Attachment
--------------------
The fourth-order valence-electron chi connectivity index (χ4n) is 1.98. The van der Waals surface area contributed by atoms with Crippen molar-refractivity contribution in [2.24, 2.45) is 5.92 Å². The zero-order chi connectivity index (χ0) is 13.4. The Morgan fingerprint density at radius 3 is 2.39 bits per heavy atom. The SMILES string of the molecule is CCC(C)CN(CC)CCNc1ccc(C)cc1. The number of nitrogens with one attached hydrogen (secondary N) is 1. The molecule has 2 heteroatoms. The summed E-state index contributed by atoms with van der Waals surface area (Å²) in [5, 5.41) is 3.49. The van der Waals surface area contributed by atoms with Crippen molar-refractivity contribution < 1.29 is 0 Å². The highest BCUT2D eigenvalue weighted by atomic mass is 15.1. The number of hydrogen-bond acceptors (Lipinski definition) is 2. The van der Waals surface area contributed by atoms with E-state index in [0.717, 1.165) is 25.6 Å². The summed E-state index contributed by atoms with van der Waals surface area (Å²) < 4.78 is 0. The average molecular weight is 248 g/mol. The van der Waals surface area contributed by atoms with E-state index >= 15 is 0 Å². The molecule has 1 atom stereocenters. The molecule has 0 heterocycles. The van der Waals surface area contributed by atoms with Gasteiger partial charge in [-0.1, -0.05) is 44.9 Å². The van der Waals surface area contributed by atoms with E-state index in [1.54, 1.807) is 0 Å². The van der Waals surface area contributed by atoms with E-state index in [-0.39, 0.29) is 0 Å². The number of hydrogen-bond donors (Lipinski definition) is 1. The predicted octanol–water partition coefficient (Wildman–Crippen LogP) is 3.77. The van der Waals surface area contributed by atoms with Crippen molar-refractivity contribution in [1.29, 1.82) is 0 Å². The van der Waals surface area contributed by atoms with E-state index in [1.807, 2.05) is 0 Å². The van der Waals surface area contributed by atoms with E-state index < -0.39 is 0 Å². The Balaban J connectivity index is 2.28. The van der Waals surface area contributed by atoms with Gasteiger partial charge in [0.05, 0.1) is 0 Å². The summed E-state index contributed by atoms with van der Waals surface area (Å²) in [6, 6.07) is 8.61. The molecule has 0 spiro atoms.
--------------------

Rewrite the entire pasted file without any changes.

The fourth-order valence-electron chi connectivity index (χ4n) is 1.98. The van der Waals surface area contributed by atoms with Crippen molar-refractivity contribution in [2.24, 2.45) is 5.92 Å². The zero-order chi connectivity index (χ0) is 13.4. The Morgan fingerprint density at radius 3 is 2.39 bits per heavy atom. The SMILES string of the molecule is CCC(C)CN(CC)CCNc1ccc(C)cc1. The number of nitrogens with one attached hydrogen (secondary N) is 1. The molecule has 2 heteroatoms. The summed E-state index contributed by atoms with van der Waals surface area (Å²) in [5, 5.41) is 3.49. The van der Waals surface area contributed by atoms with Crippen molar-refractivity contribution < 1.29 is 0 Å². The highest BCUT2D eigenvalue weighted by atomic mass is 15.1. The number of hydrogen-bond acceptors (Lipinski definition) is 2. The van der Waals surface area contributed by atoms with E-state index in [0.717, 1.165) is 25.6 Å². The summed E-state index contributed by atoms with van der Waals surface area (Å²) < 4.78 is 0. The average molecular weight is 248 g/mol. The van der Waals surface area contributed by atoms with E-state index >= 15 is 0 Å². The molecule has 1 atom stereocenters. The molecule has 0 heterocycles. The van der Waals surface area contributed by atoms with Gasteiger partial charge in [-0.1, -0.05) is 44.9 Å². The van der Waals surface area contributed by atoms with E-state index in [1.54, 1.807) is 0 Å². The van der Waals surface area contributed by atoms with E-state index in [-0.39, 0.29) is 0 Å². The number of hydrogen-bond donors (Lipinski definition) is 1. The predicted octanol–water partition coefficient (Wildman–Crippen LogP) is 3.77. The van der Waals surface area contributed by atoms with Crippen molar-refractivity contribution in [1.29, 1.82) is 0 Å². The van der Waals surface area contributed by atoms with E-state index in [1.807, 2.05) is 0 Å². The van der Waals surface area contributed by atoms with E-state index < -0.39 is 0 Å². The Balaban J connectivity index is 2.28. The van der Waals surface area contributed by atoms with Gasteiger partial charge in [0.05, 0.1) is 0 Å². The summed E-state index contributed by atoms with van der Waals surface area (Å²) in [6, 6.07) is 8.61. The molecule has 0 spiro atoms.